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Tuesday, 10 May 1960

Mr Kearney (CUNNINGHAM, NEW SOUTH WALES) y asked the Minister representing the Minister for National Development, upon notice -

1.   Can the Minister say whether the Electrolytic Refining and Smelting Co. of Port Kembla is short of copper concentrates for the operation of its new million pound sintering plant?

2.   ls this due to what has been described by the Minister for Trade as the old-fashioned system of the producer of raw material selling to the highest bidder?

3.   Is the total output of copper concentrates of Peko Mines Limited of Tennant Creek, Northern Territory, being sold to a Japanese company?

4.   Is the Government in favour of export arrangements of this nature; if so, has consideration been given to the needs of Australian industry?

5.   Is it intended by the Government that similar arrangements should apply to other raw materials; if not, what materials are to be excluded?

6.   Has he or his Department investigated what possible effects export arrangements of this type may have on employment and on inflationary processes in this country?

Sir Garfield Barwick - The answers to the honorable member's questions are as follows: -

1.   The Electrolytic Refining and Smelting Company of Australia Proprietary Limited has written to me indicating that it is unable to secure sufficient supplies of copper concentrates from local mines for the operation of its smelter, including sinter plant, at a satisfactory level of output.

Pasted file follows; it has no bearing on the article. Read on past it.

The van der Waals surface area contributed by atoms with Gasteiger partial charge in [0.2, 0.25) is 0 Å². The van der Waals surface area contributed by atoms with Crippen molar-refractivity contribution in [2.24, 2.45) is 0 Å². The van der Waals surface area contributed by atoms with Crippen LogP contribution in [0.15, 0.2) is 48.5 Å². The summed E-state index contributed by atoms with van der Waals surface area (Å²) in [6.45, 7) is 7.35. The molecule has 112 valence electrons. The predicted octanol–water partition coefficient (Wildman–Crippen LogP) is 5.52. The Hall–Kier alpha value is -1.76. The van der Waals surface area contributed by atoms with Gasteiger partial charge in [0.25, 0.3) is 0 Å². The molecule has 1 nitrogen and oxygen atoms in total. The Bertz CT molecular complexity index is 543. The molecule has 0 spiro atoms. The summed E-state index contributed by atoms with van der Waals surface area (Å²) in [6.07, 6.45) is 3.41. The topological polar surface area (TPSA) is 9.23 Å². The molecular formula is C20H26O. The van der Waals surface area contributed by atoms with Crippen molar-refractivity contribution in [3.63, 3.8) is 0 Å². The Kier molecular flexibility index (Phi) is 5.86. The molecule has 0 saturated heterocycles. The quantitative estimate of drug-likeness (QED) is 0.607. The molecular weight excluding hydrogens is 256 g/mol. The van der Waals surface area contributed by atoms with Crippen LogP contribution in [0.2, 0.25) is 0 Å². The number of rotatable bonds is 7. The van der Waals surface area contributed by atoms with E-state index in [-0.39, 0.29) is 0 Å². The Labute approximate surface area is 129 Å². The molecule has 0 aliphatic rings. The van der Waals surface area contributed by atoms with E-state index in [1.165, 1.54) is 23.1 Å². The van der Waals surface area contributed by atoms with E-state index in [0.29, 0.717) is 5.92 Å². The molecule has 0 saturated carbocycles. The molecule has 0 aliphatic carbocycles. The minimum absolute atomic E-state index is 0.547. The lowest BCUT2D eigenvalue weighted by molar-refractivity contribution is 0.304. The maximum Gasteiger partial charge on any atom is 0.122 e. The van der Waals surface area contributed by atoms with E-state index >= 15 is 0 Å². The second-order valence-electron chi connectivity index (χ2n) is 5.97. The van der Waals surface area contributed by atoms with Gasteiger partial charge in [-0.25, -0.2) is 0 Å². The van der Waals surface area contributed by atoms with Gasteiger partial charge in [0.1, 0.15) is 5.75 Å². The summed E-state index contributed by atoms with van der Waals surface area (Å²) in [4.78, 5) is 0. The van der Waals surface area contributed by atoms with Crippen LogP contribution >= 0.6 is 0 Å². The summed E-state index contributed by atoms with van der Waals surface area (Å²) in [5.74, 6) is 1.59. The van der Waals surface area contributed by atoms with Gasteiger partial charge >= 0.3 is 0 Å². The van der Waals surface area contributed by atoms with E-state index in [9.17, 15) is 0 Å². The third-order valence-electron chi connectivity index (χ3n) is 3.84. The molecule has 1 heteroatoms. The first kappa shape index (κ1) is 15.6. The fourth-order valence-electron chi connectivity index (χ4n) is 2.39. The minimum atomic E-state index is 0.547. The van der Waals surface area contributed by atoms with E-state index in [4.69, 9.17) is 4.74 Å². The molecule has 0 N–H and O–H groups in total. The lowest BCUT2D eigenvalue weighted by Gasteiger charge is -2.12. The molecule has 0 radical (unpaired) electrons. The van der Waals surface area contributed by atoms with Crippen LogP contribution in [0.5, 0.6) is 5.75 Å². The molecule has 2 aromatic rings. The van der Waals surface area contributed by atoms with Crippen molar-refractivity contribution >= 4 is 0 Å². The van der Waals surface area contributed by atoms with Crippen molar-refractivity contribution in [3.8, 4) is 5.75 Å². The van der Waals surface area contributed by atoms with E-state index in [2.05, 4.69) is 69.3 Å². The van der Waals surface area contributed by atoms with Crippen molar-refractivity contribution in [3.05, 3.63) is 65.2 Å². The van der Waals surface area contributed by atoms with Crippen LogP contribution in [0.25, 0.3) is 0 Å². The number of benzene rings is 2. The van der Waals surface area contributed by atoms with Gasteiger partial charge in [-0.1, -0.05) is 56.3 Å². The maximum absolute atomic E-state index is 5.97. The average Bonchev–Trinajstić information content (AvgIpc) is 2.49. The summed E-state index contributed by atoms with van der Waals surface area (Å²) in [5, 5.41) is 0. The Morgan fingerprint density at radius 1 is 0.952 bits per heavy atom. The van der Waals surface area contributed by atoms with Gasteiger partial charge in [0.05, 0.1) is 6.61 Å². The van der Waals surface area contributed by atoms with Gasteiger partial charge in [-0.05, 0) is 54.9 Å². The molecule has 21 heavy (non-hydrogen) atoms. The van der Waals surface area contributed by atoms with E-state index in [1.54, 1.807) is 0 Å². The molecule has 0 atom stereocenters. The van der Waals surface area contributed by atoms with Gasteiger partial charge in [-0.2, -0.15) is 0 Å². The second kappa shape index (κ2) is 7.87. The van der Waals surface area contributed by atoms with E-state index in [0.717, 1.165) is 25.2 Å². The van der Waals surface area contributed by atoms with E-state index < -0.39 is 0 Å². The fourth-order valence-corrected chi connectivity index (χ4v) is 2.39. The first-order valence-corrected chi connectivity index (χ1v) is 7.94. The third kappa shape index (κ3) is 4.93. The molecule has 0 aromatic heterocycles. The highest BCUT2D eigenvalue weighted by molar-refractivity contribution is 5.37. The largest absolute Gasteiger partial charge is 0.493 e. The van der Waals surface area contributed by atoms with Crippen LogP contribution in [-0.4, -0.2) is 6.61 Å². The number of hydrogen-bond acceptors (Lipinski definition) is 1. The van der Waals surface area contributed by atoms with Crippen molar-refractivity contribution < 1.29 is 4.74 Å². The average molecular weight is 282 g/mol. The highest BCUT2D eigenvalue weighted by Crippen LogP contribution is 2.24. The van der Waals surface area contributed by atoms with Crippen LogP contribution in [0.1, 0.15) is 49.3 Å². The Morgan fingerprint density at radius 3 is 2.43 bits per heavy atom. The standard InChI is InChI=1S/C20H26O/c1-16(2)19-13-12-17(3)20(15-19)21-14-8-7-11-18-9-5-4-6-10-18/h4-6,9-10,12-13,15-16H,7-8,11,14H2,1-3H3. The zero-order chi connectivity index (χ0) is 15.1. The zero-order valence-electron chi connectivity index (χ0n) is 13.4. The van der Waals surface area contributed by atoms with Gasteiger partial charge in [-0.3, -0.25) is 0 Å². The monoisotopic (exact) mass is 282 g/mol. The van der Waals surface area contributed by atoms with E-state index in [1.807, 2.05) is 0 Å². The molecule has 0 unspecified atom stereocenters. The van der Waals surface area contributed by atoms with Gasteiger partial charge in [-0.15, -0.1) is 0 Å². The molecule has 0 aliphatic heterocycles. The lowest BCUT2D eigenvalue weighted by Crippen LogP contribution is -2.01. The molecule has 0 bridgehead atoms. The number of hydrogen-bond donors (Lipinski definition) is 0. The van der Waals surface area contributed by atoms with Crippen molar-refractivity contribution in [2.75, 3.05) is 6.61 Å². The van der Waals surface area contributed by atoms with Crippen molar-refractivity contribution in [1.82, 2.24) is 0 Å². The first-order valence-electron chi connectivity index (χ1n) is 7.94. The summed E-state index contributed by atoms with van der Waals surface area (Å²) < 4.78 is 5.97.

2.   ft is understood that the principal factor has been the higher return available to Australian producers of copper concentrates from exporting to Japan.

3.   Yes. 4 and 5. The Government's objective is to eliminate or liberalize controls over industry and trade. Few raw materials are still subject to restriction upon export. All primary and secondary materials of the more important non ferrous metals industries are now freely exportable. It is not believed that the export of copper concentrates will result in Australian fabricators of copper being unable to secure sufficient supplies for their requirements. The customs duty which is applicable to the import of copper and the bounty which is payable under the production of copper in Australia have the effect of encouraging the treatment of unrefined copper within Australia during periods when the overseas price of copper is relatively low.

6.   It is not considered that freedom to export raw materials need have any adverse effect on the overall level of employment or the general level of prices in Australia. The Government's policy is to give any protection to Australian industries after inquiry and report by the Tariff Board; it is likely that the Minister for Trade will receive a Tariff Board report relating to unwrought copper within the next few weeks. The position of the Electrolytic Refining and Smelting Company of Australia Proprietary Limited will be considered in the light of this report.

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